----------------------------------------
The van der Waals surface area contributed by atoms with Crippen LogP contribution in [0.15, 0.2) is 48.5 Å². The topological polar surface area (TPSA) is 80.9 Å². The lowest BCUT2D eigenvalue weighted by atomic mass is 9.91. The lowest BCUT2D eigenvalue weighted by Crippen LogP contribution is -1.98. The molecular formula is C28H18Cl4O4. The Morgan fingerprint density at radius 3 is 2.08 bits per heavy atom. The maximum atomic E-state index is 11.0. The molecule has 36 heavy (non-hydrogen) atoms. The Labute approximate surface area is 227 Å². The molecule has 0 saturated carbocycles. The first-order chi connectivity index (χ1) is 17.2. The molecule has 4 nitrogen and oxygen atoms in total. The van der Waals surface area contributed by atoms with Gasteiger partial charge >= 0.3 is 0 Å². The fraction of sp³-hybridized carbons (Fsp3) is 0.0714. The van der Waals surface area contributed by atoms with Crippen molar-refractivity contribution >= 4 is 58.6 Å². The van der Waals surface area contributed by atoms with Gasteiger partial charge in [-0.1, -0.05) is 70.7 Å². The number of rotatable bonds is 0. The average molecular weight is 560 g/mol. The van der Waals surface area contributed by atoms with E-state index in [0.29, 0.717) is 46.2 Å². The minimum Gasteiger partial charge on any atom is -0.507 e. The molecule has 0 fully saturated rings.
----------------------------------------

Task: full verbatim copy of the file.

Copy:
The van der Waals surface area contributed by atoms with Crippen LogP contribution in [0.15, 0.2) is 48.5 Å². The topological polar surface area (TPSA) is 80.9 Å². The lowest BCUT2D eigenvalue weighted by atomic mass is 9.91. The lowest BCUT2D eigenvalue weighted by Crippen LogP contribution is -1.98. The molecular formula is C28H18Cl4O4. The Morgan fingerprint density at radius 3 is 2.08 bits per heavy atom. The maximum atomic E-state index is 11.0. The molecule has 36 heavy (non-hydrogen) atoms. The Labute approximate surface area is 227 Å². The molecule has 0 saturated carbocycles. The first-order chi connectivity index (χ1) is 17.2. The molecule has 4 nitrogen and oxygen atoms in total. The van der Waals surface area contributed by atoms with Gasteiger partial charge >= 0.3 is 0 Å². The fraction of sp³-hybridized carbons (Fsp3) is 0.0714. The van der Waals surface area contributed by atoms with Crippen molar-refractivity contribution >= 4 is 58.6 Å². The van der Waals surface area contributed by atoms with Gasteiger partial charge in [-0.1, -0.05) is 70.7 Å². The number of rotatable bonds is 0. The average molecular weight is 560 g/mol. The van der Waals surface area contributed by atoms with E-state index in [0.29, 0.717) is 46.2 Å². The minimum Gasteiger partial charge on any atom is -0.507 e. The molecule has 0 fully saturated rings.